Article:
Now that recreational marijuana usage has been legalized - at least on the state level - all up and down the West Coast, if you are a parent who likes to indulge, you may feel this has given you the green light. But if you are going through a divorce or a contested custody battle, you might want to wait before sparking one up.
To the feds, it's still illegal
Parents in other states where it's either legal recreationally or medically have lost custody of their children over their marijuana usage. Part of the problem is the Catch-22 situation where parents may not be breaking state laws but are in violation of existing federal laws that classify marijuana as Schedule I, the same as heroin.
The gold standard of child custody cases is - and remains - that what is in the best interests of the children should prevail. However, determining those interests requires a great degree of subjectivity that can vary widely between family court jurisdictions. Too, those tasked with assuring that children are safe and free from harm at home, e.g., Child Protective Services workers, introduce their own prejudices against marijuana smokers into the mix when a report is made about a parent's pot usage.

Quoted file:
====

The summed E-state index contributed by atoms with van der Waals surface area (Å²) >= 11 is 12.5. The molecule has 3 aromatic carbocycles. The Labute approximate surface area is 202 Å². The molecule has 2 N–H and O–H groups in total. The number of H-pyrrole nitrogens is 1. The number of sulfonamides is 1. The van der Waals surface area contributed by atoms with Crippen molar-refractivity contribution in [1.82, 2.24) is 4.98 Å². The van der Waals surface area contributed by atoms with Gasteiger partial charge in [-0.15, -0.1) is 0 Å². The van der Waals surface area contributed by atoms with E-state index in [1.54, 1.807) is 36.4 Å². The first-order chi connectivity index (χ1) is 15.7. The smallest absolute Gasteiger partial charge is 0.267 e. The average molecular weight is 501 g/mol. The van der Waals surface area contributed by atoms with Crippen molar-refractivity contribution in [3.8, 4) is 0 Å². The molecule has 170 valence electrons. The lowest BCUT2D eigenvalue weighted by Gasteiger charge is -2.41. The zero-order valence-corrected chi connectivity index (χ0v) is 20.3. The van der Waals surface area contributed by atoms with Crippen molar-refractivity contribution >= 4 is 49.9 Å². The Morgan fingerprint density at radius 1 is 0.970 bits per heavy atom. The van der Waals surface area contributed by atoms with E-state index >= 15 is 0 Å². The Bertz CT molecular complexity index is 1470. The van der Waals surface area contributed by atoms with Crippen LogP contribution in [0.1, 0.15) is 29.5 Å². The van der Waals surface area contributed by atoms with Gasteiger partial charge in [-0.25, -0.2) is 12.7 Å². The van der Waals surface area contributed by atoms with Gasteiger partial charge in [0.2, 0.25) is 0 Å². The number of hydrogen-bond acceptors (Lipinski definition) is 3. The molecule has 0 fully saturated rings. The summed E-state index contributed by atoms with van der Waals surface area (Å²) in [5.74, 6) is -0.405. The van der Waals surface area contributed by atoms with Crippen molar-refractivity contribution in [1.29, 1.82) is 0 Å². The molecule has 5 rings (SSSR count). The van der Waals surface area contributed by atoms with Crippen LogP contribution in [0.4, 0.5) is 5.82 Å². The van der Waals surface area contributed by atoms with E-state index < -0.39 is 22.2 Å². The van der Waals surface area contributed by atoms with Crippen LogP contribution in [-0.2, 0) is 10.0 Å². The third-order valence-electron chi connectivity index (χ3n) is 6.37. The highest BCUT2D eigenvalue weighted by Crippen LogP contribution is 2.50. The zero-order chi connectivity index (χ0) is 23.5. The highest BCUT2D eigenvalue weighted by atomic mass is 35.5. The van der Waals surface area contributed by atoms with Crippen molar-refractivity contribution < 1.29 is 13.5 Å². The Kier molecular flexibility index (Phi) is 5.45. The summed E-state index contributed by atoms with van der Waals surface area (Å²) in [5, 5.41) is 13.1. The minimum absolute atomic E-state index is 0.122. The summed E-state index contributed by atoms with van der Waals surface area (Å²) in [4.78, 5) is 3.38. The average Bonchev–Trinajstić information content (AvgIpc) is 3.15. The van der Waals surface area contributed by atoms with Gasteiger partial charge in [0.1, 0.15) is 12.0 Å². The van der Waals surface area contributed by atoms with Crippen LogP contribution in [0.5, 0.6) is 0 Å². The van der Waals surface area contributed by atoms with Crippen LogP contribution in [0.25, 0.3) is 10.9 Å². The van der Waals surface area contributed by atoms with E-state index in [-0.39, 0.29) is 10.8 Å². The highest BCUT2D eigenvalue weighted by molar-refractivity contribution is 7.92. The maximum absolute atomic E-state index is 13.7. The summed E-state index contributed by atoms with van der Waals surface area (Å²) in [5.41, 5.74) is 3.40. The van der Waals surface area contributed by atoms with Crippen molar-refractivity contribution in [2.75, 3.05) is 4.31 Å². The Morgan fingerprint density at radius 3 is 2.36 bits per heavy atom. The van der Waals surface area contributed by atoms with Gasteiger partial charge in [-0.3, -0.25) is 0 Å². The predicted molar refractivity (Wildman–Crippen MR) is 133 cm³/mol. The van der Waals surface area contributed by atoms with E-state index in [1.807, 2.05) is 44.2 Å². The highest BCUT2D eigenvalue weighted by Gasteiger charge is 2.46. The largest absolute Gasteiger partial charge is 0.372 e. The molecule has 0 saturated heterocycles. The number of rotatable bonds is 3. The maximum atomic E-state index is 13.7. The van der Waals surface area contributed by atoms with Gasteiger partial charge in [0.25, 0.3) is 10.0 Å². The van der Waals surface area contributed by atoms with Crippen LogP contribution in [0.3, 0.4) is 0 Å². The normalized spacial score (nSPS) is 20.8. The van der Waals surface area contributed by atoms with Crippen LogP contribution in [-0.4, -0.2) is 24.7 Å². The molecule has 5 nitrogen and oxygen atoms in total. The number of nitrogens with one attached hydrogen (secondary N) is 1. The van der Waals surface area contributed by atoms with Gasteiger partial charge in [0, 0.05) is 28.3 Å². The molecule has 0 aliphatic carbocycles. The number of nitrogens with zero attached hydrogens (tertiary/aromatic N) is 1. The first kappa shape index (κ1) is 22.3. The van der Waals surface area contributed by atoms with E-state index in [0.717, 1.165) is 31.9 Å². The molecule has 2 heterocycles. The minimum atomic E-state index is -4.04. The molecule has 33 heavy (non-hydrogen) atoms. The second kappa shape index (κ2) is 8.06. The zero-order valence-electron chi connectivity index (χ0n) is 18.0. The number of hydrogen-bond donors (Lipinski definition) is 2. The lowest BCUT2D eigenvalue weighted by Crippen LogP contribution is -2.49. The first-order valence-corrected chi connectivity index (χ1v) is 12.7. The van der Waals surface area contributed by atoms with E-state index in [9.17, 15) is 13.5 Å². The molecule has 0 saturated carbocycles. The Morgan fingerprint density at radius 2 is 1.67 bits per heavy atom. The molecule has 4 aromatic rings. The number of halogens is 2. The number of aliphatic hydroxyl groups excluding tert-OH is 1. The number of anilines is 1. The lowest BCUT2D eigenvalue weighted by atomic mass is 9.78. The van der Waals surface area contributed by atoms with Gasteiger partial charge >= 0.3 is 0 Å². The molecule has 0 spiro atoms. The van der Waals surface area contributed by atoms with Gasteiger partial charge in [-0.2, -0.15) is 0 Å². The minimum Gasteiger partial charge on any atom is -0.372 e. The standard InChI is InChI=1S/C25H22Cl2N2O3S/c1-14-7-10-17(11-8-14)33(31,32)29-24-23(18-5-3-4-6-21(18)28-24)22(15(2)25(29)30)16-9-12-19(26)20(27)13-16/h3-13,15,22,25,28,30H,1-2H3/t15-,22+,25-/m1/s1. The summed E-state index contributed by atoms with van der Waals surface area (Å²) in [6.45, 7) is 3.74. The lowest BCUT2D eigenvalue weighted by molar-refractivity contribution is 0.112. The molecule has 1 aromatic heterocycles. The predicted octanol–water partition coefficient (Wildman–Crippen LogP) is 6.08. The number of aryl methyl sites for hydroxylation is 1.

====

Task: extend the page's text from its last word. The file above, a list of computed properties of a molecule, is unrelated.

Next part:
Spiteful exes can use pot usage as leverage in custody cases
If you are a marijuana-using parent whose pot habit was barely tolerated by your non-smoking spouse during your marriage, it's quite likely that your habit will be revisited during your custody battle. The more acrimonious the case, the dirtier the tactics can be to achieve desired results. It's a wise decision to begin your detox well before filing your petition for divorce to avoid falling into this trap.
Many of you are likely saying, "Wait a minute. I don't smoke in front of the kids and I'm not impaired around them. Why should it matter if I smoke a couple of bowls before bedtime?" That can be a very valid point, as more enlightened minds are beginning to realize that social use of marijuana is on par with social drinking and should be considered as such.
Biology is against you
The problem here is that it's quite easy to show that your glass of wine with dinner, couple of beers while watching the Seahawks or cocktails while out with friends don't impair your parenting abilities. You can be screened for alcohol and pass with flying colors. Now, try that with pot.
Ay, there's the rub. THC metabolites can be detected in urine drug screens for 45 days or longer from the last time a smoker indulges, and hair tests go back much farther than that. Your family law attorney can certainly argue that your recreational pot smoking has no ill effect on your children, but do you really want to jeopardize the potential custody of your kids over your habit?
Until the laws are clarified across the board, it's a wise decision for parents with pending custody cases to kick the habit and remove this barrier to obtaining custody.